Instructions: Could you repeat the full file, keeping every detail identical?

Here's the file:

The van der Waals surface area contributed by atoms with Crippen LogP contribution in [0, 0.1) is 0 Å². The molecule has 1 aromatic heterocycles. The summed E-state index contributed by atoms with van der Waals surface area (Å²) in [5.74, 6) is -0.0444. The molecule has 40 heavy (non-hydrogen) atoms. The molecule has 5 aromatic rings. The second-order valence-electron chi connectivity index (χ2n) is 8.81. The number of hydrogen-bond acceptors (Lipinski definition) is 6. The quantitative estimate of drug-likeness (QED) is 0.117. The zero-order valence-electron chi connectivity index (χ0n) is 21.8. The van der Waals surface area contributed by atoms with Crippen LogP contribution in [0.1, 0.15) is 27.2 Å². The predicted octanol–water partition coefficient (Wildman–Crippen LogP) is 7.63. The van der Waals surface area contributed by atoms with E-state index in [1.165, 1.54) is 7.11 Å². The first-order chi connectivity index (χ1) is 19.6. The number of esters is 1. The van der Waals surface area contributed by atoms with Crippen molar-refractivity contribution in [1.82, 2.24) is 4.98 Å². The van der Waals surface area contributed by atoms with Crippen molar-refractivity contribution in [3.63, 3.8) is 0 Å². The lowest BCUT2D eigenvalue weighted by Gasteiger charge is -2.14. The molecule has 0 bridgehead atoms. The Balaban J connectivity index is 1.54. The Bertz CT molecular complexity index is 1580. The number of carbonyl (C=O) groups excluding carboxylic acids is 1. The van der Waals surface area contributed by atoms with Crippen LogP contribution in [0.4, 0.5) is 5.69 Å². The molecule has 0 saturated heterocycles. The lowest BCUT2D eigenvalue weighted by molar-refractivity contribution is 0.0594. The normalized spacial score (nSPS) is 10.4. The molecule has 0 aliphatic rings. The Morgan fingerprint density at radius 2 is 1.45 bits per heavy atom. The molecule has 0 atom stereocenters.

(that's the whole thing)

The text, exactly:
The van der Waals surface area contributed by atoms with Crippen LogP contribution in [0, 0.1) is 0 Å². The molecule has 1 aromatic heterocycles. The summed E-state index contributed by atoms with van der Waals surface area (Å²) in [5.74, 6) is -0.0444. The molecule has 40 heavy (non-hydrogen) atoms. The molecule has 5 aromatic rings. The second-order valence-electron chi connectivity index (χ2n) is 8.81. The number of hydrogen-bond acceptors (Lipinski definition) is 6. The quantitative estimate of drug-likeness (QED) is 0.117. The zero-order valence-electron chi connectivity index (χ0n) is 21.8. The van der Waals surface area contributed by atoms with Crippen LogP contribution in [0.1, 0.15) is 27.2 Å². The predicted octanol–water partition coefficient (Wildman–Crippen LogP) is 7.63. The van der Waals surface area contributed by atoms with E-state index in [1.165, 1.54) is 7.11 Å². The first-order chi connectivity index (χ1) is 19.6. The number of esters is 1. The van der Waals surface area contributed by atoms with Crippen molar-refractivity contribution in [1.82, 2.24) is 4.98 Å². The van der Waals surface area contributed by atoms with Crippen molar-refractivity contribution in [3.63, 3.8) is 0 Å². The lowest BCUT2D eigenvalue weighted by Gasteiger charge is -2.14. The molecule has 0 bridgehead atoms. The Balaban J connectivity index is 1.54. The Bertz CT molecular complexity index is 1580. The number of carbonyl (C=O) groups excluding carboxylic acids is 1. The van der Waals surface area contributed by atoms with Crippen LogP contribution in [0.4, 0.5) is 5.69 Å². The molecule has 0 saturated heterocycles. The lowest BCUT2D eigenvalue weighted by molar-refractivity contribution is 0.0594. The normalized spacial score (nSPS) is 10.4. The molecule has 0 aliphatic rings. The Morgan fingerprint density at radius 2 is 1.45 bits per heavy atom. The molecule has 0 atom stereocenters.